Phil Corkum

 
 

Areas of Specialization

Ancient Philosophy, Metaphysics

Academic Appointments

Associate Professor, University of Alberta, 2011-

Assistant Professor, University of Alberta, 2005-11

Visiting Instructor, University of Colorado at Boulder, 2004-5

Education

Ph.D., Philosophy, University of California, Los Angeles, 2006

M.A., Philosophy, University of London, United Kingdom, 1996

M.A., Classics, Dalhousie University, Canada, 1994

B.A., Classics, Dalhousie University, 1991

Monograph

Neo-Aristotelian Metaphysics. Cambridge Elements in Metaphysics. Under contract with Cambridge University Press.

Selected Articles and Book Chapters

Ancient

Ancient, in Routledge Handbook of Metaphysical Grounding. [draft]

This. [offprint]

Empty Negations and Existential Import in Aristotle. [article] [offprint]

Ontological Dependence and Grounding in Aristotle. [article]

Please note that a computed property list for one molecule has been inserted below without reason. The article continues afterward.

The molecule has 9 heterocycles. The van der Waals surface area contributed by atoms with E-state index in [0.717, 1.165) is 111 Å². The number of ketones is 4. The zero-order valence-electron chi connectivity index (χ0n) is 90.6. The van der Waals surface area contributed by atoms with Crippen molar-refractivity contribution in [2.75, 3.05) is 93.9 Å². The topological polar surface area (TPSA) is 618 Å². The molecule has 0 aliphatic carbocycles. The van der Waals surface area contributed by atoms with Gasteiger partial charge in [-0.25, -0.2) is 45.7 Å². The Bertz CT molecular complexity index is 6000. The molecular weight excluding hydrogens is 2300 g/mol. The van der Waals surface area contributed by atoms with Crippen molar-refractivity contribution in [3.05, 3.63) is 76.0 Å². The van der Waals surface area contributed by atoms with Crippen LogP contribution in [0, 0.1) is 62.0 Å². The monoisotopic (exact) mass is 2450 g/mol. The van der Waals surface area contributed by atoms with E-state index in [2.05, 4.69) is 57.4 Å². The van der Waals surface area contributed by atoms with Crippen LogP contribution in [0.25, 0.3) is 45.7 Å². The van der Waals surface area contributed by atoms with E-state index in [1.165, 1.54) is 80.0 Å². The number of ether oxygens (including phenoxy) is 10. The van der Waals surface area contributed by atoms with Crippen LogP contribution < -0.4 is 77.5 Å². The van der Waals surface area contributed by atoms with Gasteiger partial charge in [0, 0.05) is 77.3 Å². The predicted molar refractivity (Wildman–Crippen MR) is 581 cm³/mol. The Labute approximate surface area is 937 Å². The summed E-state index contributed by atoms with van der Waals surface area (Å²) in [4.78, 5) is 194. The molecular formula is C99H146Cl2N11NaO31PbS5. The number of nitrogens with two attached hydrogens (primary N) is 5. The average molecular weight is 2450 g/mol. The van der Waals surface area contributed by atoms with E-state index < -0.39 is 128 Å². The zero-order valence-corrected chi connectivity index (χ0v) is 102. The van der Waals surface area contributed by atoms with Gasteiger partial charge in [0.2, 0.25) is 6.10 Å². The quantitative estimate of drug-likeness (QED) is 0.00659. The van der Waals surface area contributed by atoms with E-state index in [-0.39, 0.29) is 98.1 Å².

Aristotle on Predication. [preprint]

Critical Notice of Peramatzis, Priority in Aristotle's Metaphysics. [preprint]

Substance and Independence in Aristotle. [preprint]

Aristotle on Mathematical Truth. [article] [offprint]

Aristotle on Nonsubstantial Individuals. [article] [offprint]

Aristotle on Ontological Dependence. [article] [offprint]

Metaphysics

Is ‘Cause’ Ambiguous? [final draft]

Salience and Metaphysical Explanation. [preprint]

Presentism, Truthmakers and Distributional Properties. [offprint]

I work on, and teach, ancient philosophy and metaphysics. My historical research has been on Aristotle's ontology, metaphysics of properties, semantics, philosophy of logic and philosophy of mathematics. My recent contemporary research has been on the role of cognitive values within metaphysical inquiry, the context sensitivity of causal statements, and the demarcation and methodology of neo-Aristotelianism. Although I have independent interests in both ancient philosophy and metaphysics, I also view contemporary metaphysics as in part an important tool for historical research, and historical research as in part a valuable contribution to our understanding of living philosophical issues. 

Contact


phil DOT corkum AT ualberta DOT ca